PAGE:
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Money Talks | Should you pay now on those student loans or wait

With public loans, no one has owed any money for almost three years. Should you continue to wait?

TEMPLE, Texas — With a new Congress and the Mid-term election behind us, it appears that student loan forgiveness for most Americans is going to be dead in the water.

So where do we go from here? Should you resume those payments even though the government has put a halt on payments due until the end of June while the courts decide your debts fate? 

This March it will mark 3 years since the government has made money off of interest on student loan debt. If you have a government backed loan, you have not been required to pay. And if you have been paying, you've probably made a nice dent in your principle and eliminated all of your interest. 

So, the question is, should you keep paying or wait for government relief?

Rolandus Johnson told 6 News, "The government hasn't made a dime off of them in, what, the last 2 years. And so, what I’ve found is this is just kind of my experience here over the past 2 years or so, people who continue to pay, they are in a great place. When they start resuming the interest and all of those sort of different things requiring payments I don't know, they've been pretty quiet on that. But the people who are continuing to pay are seeing really good head wind and their balance dropping and so that's kind of what we tell them we say hey, if debt is a big thing as part of your financial plan even though the government says you don't have to try and pay it, if you don't it's going to hit you like a ton of bricks."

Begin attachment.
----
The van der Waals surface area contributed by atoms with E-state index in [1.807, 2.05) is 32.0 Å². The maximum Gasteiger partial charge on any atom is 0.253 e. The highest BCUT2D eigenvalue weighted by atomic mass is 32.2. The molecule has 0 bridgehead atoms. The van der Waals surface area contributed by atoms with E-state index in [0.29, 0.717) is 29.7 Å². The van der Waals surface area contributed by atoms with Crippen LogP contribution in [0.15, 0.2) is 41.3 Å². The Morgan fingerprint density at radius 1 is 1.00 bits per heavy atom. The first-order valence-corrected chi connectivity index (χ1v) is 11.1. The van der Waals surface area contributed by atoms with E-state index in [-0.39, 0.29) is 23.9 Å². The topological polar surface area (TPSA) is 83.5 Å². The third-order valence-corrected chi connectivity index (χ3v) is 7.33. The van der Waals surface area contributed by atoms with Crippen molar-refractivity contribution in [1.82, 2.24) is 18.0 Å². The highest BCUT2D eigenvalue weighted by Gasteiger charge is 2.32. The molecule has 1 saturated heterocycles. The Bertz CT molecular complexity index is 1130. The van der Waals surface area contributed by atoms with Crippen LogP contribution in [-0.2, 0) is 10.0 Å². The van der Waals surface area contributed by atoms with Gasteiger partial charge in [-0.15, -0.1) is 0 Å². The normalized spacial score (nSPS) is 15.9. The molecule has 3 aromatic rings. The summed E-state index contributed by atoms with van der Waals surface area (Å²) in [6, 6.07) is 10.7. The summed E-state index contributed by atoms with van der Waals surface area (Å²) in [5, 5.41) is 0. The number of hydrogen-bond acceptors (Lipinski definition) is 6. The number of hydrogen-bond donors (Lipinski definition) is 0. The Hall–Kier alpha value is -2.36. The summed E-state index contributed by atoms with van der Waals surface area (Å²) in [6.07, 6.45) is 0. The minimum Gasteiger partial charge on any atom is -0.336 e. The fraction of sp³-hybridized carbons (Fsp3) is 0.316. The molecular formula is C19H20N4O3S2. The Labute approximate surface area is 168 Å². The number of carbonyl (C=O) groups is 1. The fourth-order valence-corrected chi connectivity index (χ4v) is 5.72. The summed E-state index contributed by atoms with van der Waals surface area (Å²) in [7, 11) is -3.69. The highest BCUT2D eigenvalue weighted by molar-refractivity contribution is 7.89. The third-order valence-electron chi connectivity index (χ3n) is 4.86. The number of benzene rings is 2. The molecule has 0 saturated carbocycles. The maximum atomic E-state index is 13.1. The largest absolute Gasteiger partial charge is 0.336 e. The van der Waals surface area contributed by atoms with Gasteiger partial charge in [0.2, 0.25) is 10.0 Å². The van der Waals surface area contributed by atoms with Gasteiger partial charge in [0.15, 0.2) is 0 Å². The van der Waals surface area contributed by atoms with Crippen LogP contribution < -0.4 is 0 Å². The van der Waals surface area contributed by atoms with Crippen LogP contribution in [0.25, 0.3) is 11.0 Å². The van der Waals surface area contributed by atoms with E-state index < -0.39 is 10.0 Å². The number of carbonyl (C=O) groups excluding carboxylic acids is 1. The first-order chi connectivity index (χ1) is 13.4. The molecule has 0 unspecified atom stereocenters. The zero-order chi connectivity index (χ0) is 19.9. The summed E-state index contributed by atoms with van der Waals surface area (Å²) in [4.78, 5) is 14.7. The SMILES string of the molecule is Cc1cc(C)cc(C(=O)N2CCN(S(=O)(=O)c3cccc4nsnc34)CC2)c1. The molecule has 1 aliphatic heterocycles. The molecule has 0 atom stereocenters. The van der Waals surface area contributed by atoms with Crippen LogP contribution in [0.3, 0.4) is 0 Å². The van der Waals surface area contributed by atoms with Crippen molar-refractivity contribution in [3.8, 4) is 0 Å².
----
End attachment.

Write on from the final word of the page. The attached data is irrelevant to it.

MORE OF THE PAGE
The proposal from the Biden administration was to forgive 10-thousand in student loan debt. So what if you owe less than 10 large, at this point do you wait or keep paying?

Rojo told us, "Yeah and that's a huge gamble and I don't want to get too political here but if you start depending on an outside entity, or are depending on someone to give you something and you can not put all of your eggs in one basket and I think that's with anything in life so I think that taking care of yourself first by paying those things down and going ahead and knocking them out I mean $9,000 depending on what your lifestyle is and your career you can knock that out in a year or two years and then know you're completely free from student loan debt."

So, we wanted to ask Rojo, with interest rates rising and a hold still on interest from the government, it seems like refinancing your loans at this time would not be wise. 

He told 6 News, "If you have the ability to pay as much as you can, I wouldn't go for any refinances or anything right now because you never know who that's going to effect you down the road. But as of right now, and I know that in the financial planning world we don't, we try to stay away from living right now we try and think about 10 or 15 years in the future, but right now is a really great time to try and make a lot of headway in taking care of those student loans."

And just a reminder private student loans issued by lenders like banks never took a hiatus and need to continue to be paid. And they did not qualify for forgiveness under the Biden plan.

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